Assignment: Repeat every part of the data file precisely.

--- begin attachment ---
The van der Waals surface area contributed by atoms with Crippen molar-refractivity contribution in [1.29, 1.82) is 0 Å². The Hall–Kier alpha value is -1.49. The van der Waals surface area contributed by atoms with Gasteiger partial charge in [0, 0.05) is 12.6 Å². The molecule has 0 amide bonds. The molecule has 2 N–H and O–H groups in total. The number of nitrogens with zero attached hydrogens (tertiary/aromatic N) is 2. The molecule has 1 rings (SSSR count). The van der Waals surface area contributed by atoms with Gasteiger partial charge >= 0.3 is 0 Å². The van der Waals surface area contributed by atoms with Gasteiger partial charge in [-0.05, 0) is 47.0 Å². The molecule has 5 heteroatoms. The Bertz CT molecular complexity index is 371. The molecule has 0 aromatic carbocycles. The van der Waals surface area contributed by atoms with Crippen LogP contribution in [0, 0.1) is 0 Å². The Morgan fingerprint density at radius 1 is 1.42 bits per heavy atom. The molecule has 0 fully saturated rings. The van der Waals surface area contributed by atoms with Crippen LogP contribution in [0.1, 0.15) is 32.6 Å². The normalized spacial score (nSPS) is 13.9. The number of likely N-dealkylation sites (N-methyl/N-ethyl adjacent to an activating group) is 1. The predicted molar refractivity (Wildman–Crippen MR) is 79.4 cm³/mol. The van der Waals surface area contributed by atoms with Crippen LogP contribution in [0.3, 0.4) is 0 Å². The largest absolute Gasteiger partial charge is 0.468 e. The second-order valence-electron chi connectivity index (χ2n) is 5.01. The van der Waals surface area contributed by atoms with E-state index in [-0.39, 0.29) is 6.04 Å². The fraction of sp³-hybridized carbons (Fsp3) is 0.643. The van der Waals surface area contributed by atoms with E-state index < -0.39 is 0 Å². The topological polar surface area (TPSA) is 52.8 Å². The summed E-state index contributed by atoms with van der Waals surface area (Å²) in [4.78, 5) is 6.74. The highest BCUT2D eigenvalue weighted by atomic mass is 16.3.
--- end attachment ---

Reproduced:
The van der Waals surface area contributed by atoms with Crippen molar-refractivity contribution in [1.29, 1.82) is 0 Å². The Hall–Kier alpha value is -1.49. The van der Waals surface area contributed by atoms with Gasteiger partial charge in [0, 0.05) is 12.6 Å². The molecule has 0 amide bonds. The molecule has 2 N–H and O–H groups in total. The number of nitrogens with zero attached hydrogens (tertiary/aromatic N) is 2. The molecule has 1 rings (SSSR count). The van der Waals surface area contributed by atoms with Gasteiger partial charge >= 0.3 is 0 Å². The van der Waals surface area contributed by atoms with Gasteiger partial charge in [-0.05, 0) is 47.0 Å². The molecule has 5 heteroatoms. The Bertz CT molecular complexity index is 371. The molecule has 0 aromatic carbocycles. The van der Waals surface area contributed by atoms with Crippen LogP contribution in [0, 0.1) is 0 Å². The Morgan fingerprint density at radius 1 is 1.42 bits per heavy atom. The molecule has 0 fully saturated rings. The van der Waals surface area contributed by atoms with Crippen LogP contribution in [0.1, 0.15) is 32.6 Å². The normalized spacial score (nSPS) is 13.9. The number of likely N-dealkylation sites (N-methyl/N-ethyl adjacent to an activating group) is 1. The predicted molar refractivity (Wildman–Crippen MR) is 79.4 cm³/mol. The van der Waals surface area contributed by atoms with Crippen LogP contribution in [0.3, 0.4) is 0 Å². The largest absolute Gasteiger partial charge is 0.468 e. The second-order valence-electron chi connectivity index (χ2n) is 5.01. The van der Waals surface area contributed by atoms with E-state index in [-0.39, 0.29) is 6.04 Å². The fraction of sp³-hybridized carbons (Fsp3) is 0.643. The van der Waals surface area contributed by atoms with E-state index < -0.39 is 0 Å². The topological polar surface area (TPSA) is 52.8 Å². The summed E-state index contributed by atoms with van der Waals surface area (Å²) in [4.78, 5) is 6.74. The highest BCUT2D eigenvalue weighted by atomic mass is 16.3.